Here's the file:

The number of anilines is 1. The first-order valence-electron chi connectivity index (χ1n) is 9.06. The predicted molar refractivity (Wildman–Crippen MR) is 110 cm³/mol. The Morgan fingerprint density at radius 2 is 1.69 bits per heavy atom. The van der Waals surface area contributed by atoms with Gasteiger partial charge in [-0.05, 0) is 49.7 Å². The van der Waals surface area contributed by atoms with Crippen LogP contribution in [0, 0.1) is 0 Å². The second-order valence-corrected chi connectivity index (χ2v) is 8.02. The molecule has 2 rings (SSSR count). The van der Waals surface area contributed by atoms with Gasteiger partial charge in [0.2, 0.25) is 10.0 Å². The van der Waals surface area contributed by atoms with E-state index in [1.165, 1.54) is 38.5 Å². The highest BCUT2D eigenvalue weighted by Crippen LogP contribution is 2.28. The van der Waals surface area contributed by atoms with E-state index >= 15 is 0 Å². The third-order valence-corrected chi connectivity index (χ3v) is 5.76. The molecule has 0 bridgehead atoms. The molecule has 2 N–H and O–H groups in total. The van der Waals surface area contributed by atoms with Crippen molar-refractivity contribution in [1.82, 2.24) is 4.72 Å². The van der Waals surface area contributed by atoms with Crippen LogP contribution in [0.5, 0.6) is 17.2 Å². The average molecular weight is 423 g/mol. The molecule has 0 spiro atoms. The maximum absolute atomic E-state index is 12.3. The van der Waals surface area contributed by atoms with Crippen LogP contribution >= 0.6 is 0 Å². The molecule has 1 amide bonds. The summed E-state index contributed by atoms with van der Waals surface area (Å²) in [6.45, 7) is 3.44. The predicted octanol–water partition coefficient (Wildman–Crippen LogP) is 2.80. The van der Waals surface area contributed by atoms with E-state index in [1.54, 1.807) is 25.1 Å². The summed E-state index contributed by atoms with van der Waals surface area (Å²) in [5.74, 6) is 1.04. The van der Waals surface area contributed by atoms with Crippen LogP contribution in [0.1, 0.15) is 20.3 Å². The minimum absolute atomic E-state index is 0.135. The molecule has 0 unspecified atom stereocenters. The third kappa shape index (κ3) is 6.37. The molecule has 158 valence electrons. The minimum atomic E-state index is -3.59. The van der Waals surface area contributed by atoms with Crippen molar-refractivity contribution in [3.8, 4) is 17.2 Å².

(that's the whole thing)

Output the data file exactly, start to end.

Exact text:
The number of anilines is 1. The first-order valence-electron chi connectivity index (χ1n) is 9.06. The predicted molar refractivity (Wildman–Crippen MR) is 110 cm³/mol. The Morgan fingerprint density at radius 2 is 1.69 bits per heavy atom. The van der Waals surface area contributed by atoms with Gasteiger partial charge in [-0.05, 0) is 49.7 Å². The van der Waals surface area contributed by atoms with Crippen LogP contribution in [0, 0.1) is 0 Å². The second-order valence-corrected chi connectivity index (χ2v) is 8.02. The molecule has 2 rings (SSSR count). The van der Waals surface area contributed by atoms with Gasteiger partial charge in [0.2, 0.25) is 10.0 Å². The van der Waals surface area contributed by atoms with E-state index in [1.165, 1.54) is 38.5 Å². The highest BCUT2D eigenvalue weighted by Crippen LogP contribution is 2.28. The van der Waals surface area contributed by atoms with E-state index >= 15 is 0 Å². The third-order valence-corrected chi connectivity index (χ3v) is 5.76. The molecule has 0 bridgehead atoms. The molecule has 2 N–H and O–H groups in total. The van der Waals surface area contributed by atoms with Crippen molar-refractivity contribution in [1.82, 2.24) is 4.72 Å². The van der Waals surface area contributed by atoms with Crippen LogP contribution in [0.5, 0.6) is 17.2 Å². The average molecular weight is 423 g/mol. The molecule has 0 spiro atoms. The maximum absolute atomic E-state index is 12.3. The van der Waals surface area contributed by atoms with Crippen LogP contribution >= 0.6 is 0 Å². The molecule has 1 amide bonds. The summed E-state index contributed by atoms with van der Waals surface area (Å²) in [6.45, 7) is 3.44. The predicted octanol–water partition coefficient (Wildman–Crippen LogP) is 2.80. The van der Waals surface area contributed by atoms with E-state index in [1.54, 1.807) is 25.1 Å². The summed E-state index contributed by atoms with van der Waals surface area (Å²) in [5.74, 6) is 1.04. The van der Waals surface area contributed by atoms with Crippen LogP contribution in [0.1, 0.15) is 20.3 Å². The minimum absolute atomic E-state index is 0.135. The molecule has 0 unspecified atom stereocenters. The third kappa shape index (κ3) is 6.37. The molecule has 158 valence electrons. The minimum atomic E-state index is -3.59. The van der Waals surface area contributed by atoms with Crippen molar-refractivity contribution in [3.8, 4) is 17.2 Å².